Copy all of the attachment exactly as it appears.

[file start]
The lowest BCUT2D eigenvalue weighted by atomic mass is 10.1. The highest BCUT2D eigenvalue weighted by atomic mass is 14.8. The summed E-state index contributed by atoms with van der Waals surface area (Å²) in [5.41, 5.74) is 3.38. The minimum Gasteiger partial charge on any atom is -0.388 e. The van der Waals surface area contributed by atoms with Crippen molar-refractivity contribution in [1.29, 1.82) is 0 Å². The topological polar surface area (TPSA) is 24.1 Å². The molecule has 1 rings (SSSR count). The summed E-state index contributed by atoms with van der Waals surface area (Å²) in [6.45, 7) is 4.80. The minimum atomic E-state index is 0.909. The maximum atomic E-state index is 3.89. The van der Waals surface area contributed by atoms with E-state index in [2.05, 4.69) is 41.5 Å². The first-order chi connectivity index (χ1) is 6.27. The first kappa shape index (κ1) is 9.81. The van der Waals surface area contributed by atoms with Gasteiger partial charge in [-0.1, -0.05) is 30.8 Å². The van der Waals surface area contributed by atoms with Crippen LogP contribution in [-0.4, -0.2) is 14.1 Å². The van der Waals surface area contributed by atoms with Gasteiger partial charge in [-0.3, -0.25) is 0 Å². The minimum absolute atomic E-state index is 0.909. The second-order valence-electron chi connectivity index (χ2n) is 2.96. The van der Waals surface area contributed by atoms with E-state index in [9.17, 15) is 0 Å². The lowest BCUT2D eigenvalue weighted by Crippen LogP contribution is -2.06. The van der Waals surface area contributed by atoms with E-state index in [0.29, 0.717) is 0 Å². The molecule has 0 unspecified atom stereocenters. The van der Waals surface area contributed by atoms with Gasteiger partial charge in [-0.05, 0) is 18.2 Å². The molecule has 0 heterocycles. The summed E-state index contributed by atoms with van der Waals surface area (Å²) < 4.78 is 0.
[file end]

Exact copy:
The lowest BCUT2D eigenvalue weighted by atomic mass is 10.1. The highest BCUT2D eigenvalue weighted by atomic mass is 14.8. The summed E-state index contributed by atoms with van der Waals surface area (Å²) in [5.41, 5.74) is 3.38. The minimum Gasteiger partial charge on any atom is -0.388 e. The van der Waals surface area contributed by atoms with Crippen molar-refractivity contribution in [1.29, 1.82) is 0 Å². The topological polar surface area (TPSA) is 24.1 Å². The molecule has 1 rings (SSSR count). The summed E-state index contributed by atoms with van der Waals surface area (Å²) in [6.45, 7) is 4.80. The minimum atomic E-state index is 0.909. The maximum atomic E-state index is 3.89. The van der Waals surface area contributed by atoms with E-state index in [2.05, 4.69) is 41.5 Å². The first-order chi connectivity index (χ1) is 6.27. The first kappa shape index (κ1) is 9.81. The van der Waals surface area contributed by atoms with Gasteiger partial charge in [-0.1, -0.05) is 30.8 Å². The van der Waals surface area contributed by atoms with Crippen LogP contribution in [-0.4, -0.2) is 14.1 Å². The van der Waals surface area contributed by atoms with Gasteiger partial charge in [-0.3, -0.25) is 0 Å². The minimum absolute atomic E-state index is 0.909. The second-order valence-electron chi connectivity index (χ2n) is 2.96. The van der Waals surface area contributed by atoms with E-state index in [9.17, 15) is 0 Å². The lowest BCUT2D eigenvalue weighted by Crippen LogP contribution is -2.06. The van der Waals surface area contributed by atoms with E-state index in [0.29, 0.717) is 0 Å². The molecule has 0 unspecified atom stereocenters. The van der Waals surface area contributed by atoms with Gasteiger partial charge in [-0.05, 0) is 18.2 Å². The molecule has 0 heterocycles. The summed E-state index contributed by atoms with van der Waals surface area (Å²) < 4.78 is 0.